If I was to start reading this aloud to you right now, you'd either stop reading yourself, or ignore what I was saying.
You can't do both, and, neither can your children. They can either listen to your explanation, or watch what you are showing them. But I bet you have tried explaining the merits of using a fork to eat that pasta, or why we don't take things out of the trashcan, or how to properly play with that toy.
We learn by doing things. It's how we are wired. The reason you can learn from what I'm writing is ONLY because you spend some time when you were younger deciphering these sounds people made with their mouths, figured out the pattern and meanings behind the groups of sounds, and eventually even mapped these little black marks on the page back to what you now know are words, thoughts, ideas, sentences, and concepts. After all that work, you can now take the abstract concepts of written words and mash MY ideas together in YOUR head to form a new connection. It's quite remarkable really.
Most young children are nowhere near this level of abstract thinking and processing. And to expect them to follow along is a bit like teaching a person to swim after they jumped into the deep end. You need to start with the basics in a supportive environment for learning.
So instead of telling our children what to do, we must show them. You've probably experienced the power of showing your child something, like that time your toddler said "that phrase you don't say in public" when she dropped her plate. Here's how you can purposefully show a skill to your young child, step by step.
How to Show a Skill
1. First, decide if you are working on a practice step, or the entire goal activity. The younger your child, the simpler your demonstration needs to be. Gather your materials.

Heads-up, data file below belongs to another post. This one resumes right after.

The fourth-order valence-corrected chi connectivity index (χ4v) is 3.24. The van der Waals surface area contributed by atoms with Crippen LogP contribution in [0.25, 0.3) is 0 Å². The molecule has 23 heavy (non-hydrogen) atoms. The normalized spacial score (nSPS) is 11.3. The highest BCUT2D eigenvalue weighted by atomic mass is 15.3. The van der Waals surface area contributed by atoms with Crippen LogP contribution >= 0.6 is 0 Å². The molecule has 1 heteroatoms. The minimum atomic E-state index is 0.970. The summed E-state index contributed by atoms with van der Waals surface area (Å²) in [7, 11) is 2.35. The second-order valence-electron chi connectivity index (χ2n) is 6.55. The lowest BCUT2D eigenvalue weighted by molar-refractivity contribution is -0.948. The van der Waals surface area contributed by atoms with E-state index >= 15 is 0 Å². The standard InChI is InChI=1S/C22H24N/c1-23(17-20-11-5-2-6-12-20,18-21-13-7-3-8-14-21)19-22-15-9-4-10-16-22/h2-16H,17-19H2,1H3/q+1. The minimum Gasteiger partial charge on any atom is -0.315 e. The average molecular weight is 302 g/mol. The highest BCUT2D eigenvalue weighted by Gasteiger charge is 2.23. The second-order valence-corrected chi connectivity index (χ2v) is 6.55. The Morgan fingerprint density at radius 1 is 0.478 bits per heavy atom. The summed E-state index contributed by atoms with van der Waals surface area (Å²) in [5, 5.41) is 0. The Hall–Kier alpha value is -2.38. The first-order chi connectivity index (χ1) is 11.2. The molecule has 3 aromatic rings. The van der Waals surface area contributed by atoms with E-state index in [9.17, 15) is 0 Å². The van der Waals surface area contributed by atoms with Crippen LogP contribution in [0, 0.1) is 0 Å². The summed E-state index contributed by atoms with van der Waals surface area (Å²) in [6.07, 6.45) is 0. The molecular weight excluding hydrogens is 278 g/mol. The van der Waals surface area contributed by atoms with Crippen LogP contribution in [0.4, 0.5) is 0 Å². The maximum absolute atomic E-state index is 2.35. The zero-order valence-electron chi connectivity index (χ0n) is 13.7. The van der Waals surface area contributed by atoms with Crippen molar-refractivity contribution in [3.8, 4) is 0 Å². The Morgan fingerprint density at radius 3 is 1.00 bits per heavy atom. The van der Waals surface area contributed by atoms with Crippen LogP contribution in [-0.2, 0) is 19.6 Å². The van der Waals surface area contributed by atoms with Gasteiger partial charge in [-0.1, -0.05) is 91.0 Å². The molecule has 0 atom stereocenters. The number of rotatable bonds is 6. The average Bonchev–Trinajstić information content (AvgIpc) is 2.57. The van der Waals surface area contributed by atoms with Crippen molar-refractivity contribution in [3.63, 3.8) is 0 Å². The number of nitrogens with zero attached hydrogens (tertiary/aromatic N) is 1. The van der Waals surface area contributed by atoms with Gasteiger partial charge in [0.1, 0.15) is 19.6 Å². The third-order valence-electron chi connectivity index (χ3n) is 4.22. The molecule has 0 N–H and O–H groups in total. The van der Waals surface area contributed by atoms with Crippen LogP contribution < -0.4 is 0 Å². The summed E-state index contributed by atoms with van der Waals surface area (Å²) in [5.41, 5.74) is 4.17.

2. Next, break down your skill into small, clear steps. Watch how I clearly show the simple steps in fitting these square toys together:
3. You can now turn it over to your child. She might do exactly what you did, she might walk away, she might do part, and then do something completely different. All of these are great. Insisting your child do exactly what you did will ruin the magic and invite a power struggle. Be sure to join our course to learn how to coach your child through to mastery by asking the right questions, encouraging, allowing for self-correction, and supporting failure.
Did you try this? Share your own activities and experience!
About the Author:
Leanne Gray, M.Ed has over fifteen years experience working with children in both public, private, and Montessori schools, and is AMI primary trained.
She's on a mission to raise a generation of kind, confident, responsible children, and does this through her work with families and schools. Read more here.
Leanne Gray, M.Ed is the owner of The Prepared Environment, which supports families in creating an ideal environment for their children at home. She has over fifteen years experience working with children in both public, private, and Montessori schools, and is AMI primary trained. You can always contact her for personalized support and answers to your questions